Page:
Number Stations are supposed underground spy labyrinths where a small stock of willing employees deal in unsigned messages, dropping orders to surface-level agents via a series of impossible to decrypt digits. It is thrilling work that involves, well, sitting around and mouthing numbers carefully into a microphone. So in retrospect, no, it isn’t particularly exciting.
Into this rather sedate workday comes monotone John Cusak, fiddling with a gun and demoted after being unable to cope with the unexpected assassination of a young teenager. Alcoholism, by default, equals instant character definition.
Cusak’s Emerson is paired with a station operator, Katherine (Malin Akerman) as they follow routine and rote protocol. After a weekend off, the pair return to admirable desk jobs to find the facility under fire, a sniper taking pot shots and cars exploding. Fire and loud noises distract from languishing narratives.
Numbers Station goal is growth, Emerson turning from his sharpened killer state to a compassionate leader who finds something worthwhile in Katherine. The other side shows Katherine dropping her naivety towards the eventualities of the business and gaining perception as to what these codes do.
That is the flow of tightly wound thriller, capped under 90-minutes with its wasted time spent following Cusak around concrete hallways, gun drawn. There is a lot of that in Numbers Station, actors keeping low, creeping around, and fearing for their lives. Little of it is exceptionally taut, mundane ground work action that limits the appeal of spy work. Perceived mystery of a Numbers Station is enthralling; their execution is not.
Budgets keep the film contained to a handful of hallways, use of the England location spit out in establishing shots before cramming the script underground to a place that could exist anywhere. Scripting highs bite and pull on the viewer, asking for attention before throwing away most of the material on clumsily executed flashbacks. A set-up for mouthy villain Max (Richard Brake) is crimped before the actor can start, and messaging regarding the worth of human life is tacked onto the final act,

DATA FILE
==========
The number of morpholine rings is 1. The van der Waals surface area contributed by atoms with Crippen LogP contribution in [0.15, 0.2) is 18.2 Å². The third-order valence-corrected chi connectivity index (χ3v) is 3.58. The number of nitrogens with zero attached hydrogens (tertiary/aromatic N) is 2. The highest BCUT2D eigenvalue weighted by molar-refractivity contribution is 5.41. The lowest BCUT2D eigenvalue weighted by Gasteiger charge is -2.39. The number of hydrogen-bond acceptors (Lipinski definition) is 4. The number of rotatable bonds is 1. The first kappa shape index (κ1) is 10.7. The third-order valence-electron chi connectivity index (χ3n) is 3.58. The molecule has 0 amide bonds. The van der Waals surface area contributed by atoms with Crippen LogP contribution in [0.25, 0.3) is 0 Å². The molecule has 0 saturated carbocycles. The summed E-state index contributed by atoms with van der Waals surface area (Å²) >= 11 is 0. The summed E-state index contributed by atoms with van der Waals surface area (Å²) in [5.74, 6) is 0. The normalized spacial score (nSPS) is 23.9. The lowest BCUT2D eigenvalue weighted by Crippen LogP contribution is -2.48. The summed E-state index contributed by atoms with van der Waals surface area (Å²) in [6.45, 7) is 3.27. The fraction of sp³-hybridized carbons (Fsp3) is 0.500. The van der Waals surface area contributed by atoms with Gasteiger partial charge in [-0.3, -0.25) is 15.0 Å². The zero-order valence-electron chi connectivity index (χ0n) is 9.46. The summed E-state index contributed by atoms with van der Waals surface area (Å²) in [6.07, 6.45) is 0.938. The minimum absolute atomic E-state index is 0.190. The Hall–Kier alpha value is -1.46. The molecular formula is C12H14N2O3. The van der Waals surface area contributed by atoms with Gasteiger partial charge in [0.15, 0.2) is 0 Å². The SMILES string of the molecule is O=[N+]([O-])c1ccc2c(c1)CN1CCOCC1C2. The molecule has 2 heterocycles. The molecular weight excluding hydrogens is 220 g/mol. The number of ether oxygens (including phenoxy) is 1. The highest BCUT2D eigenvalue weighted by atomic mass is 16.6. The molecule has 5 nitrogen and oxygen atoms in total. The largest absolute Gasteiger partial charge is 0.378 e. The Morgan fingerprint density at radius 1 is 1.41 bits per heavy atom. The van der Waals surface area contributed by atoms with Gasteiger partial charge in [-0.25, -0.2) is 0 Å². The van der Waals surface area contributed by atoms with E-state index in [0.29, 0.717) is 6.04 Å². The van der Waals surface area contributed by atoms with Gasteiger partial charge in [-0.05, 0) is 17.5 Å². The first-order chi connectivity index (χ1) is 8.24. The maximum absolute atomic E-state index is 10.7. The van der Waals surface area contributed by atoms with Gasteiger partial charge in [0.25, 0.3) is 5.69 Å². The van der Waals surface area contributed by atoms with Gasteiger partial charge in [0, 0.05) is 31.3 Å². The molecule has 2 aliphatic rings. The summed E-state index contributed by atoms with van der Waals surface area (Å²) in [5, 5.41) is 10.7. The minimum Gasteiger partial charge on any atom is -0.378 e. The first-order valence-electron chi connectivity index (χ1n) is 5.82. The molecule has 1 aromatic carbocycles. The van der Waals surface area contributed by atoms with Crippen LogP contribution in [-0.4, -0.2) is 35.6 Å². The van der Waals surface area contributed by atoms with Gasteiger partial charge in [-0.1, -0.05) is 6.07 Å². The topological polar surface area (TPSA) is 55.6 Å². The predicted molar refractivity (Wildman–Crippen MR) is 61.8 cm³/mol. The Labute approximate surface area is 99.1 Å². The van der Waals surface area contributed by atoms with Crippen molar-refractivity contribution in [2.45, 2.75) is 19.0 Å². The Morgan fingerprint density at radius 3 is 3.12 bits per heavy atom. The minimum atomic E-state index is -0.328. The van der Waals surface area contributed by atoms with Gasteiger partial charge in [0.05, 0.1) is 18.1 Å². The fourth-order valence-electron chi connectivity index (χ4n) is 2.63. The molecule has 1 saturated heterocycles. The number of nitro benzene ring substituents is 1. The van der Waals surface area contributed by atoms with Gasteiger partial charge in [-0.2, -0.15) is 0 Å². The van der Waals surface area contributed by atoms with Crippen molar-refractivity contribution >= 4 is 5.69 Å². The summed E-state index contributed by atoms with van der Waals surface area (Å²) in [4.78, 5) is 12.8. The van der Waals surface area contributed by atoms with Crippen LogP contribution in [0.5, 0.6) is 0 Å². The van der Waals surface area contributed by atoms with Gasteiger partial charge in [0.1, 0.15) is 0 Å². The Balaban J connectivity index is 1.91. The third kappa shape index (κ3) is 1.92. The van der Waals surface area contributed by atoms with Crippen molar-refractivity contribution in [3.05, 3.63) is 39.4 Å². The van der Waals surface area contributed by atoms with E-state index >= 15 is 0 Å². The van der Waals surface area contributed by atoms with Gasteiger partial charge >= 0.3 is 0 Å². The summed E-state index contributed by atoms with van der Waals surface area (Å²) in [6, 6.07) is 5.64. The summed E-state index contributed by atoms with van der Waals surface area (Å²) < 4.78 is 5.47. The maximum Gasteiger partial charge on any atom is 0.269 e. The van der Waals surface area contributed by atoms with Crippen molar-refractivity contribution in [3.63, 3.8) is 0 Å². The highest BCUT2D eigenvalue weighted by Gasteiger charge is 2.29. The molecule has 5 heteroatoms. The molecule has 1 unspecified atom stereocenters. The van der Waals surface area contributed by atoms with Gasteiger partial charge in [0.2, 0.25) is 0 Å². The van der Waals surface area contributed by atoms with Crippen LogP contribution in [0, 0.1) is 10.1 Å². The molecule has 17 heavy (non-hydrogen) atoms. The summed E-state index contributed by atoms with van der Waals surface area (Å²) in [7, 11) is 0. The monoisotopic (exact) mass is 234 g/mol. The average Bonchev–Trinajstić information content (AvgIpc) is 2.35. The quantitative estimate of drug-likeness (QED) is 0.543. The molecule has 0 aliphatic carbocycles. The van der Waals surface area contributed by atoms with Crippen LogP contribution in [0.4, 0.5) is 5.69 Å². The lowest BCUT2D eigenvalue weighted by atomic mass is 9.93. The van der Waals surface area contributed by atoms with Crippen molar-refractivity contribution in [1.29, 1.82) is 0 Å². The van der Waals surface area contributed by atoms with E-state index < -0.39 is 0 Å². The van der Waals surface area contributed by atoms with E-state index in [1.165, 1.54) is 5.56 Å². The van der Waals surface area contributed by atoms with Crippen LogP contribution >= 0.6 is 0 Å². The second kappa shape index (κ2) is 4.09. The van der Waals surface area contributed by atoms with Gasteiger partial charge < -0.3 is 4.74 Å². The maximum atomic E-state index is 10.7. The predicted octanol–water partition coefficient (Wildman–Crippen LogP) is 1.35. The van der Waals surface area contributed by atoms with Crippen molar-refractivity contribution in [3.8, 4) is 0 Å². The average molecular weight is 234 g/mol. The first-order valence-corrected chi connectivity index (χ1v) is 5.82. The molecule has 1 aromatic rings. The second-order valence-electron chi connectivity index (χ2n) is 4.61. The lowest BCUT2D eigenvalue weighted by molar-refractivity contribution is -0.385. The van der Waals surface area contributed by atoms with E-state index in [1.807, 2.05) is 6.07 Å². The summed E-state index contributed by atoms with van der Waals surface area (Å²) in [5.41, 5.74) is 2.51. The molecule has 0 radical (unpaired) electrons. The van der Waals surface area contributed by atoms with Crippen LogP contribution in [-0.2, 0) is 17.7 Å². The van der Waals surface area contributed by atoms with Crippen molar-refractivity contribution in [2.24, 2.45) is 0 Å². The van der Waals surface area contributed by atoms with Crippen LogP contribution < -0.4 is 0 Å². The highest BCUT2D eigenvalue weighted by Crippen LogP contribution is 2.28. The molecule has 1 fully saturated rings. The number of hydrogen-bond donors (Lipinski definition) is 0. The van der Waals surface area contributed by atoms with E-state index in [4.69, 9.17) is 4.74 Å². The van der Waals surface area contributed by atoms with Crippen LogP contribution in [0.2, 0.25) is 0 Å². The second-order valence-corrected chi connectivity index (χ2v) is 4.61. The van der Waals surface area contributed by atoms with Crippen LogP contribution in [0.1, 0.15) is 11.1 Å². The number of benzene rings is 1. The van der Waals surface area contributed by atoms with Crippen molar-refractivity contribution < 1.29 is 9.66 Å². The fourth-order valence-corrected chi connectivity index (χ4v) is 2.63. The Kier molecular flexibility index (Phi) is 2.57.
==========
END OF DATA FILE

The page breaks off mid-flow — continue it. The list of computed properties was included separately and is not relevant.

Cusak’s dry, one-note performance fits here, and Akerman’s perkiness lends Numbers Station countering leads. One is a veteran of the system, the other clueless. Their role reversal, if incomplete by film’s end, is suffocated by enclosed walls and flickering lights of a dying government facility built for a song.
Captured on the Arri Alexa, this AVC encode from RLJ is difficult to decode, placing blame on the inconsistently low bitrate encode or the bulky noise of the source material. Numbers Station flips between resolved images bathing in fidelity and those accosted by noise. Wild deviations occur between edits, in close, or in medium shots. Panning views of the England countryside are awash in blocks more akin to DVD than Blu-ray.
Photography is not noisy so much as it is under pressure from digital remnants. There is no expectation of clarity. Hints of noise produce a scattered, somewhat tense appearance. What Numbers Station is doing breaks down the visuals into swarming pits of detail-robbing artifacts. Soft focus and shimmering faces are blasted by the garish quality.
Someone in post production splurged on orange and teal hues, although the effect on flesh tones is negligible. Apparently, government construction requests the use of Hollywood-themed lighting in their offices. Instead, skin is washed out, pasty and lifeless. Contrast will eat away at hues to a point where faces appear ghostly in certain instances. Lighting is intentionally low, although sources provided work overtime to blast scenes with concentrated brightness.
Black levels are inoffensive if never reaching for true depth. Despite this, blacks have no concerns with crushing shadow detail, a handful of shots appearing as floating heads peering into a computer screen. For a new release on a notably capable camera, the end result is blindsiding.
Countering insufficient video is hearty DTS-HD audio, with exhibited strength on the low-end. Substantial push for explosions, gunshots, and droning musical notes weigh on the subwoofer. Numbers Station never feels as if it is losing ground with its balance, and enjoys perking up when the film pushes away from chatter.
Without limping behind, mixing portrays a claustrophobic interior with reaching dialogue that extends into the rears. Position work may fall behind – gunshots lack specificity – but still envelopes the sound field to match the locale. For work on a budget, this is superior material.
A 15-minute making of is the only bonus feature included on the disc, a general plot and character recap, including a clearly bored Cusak.
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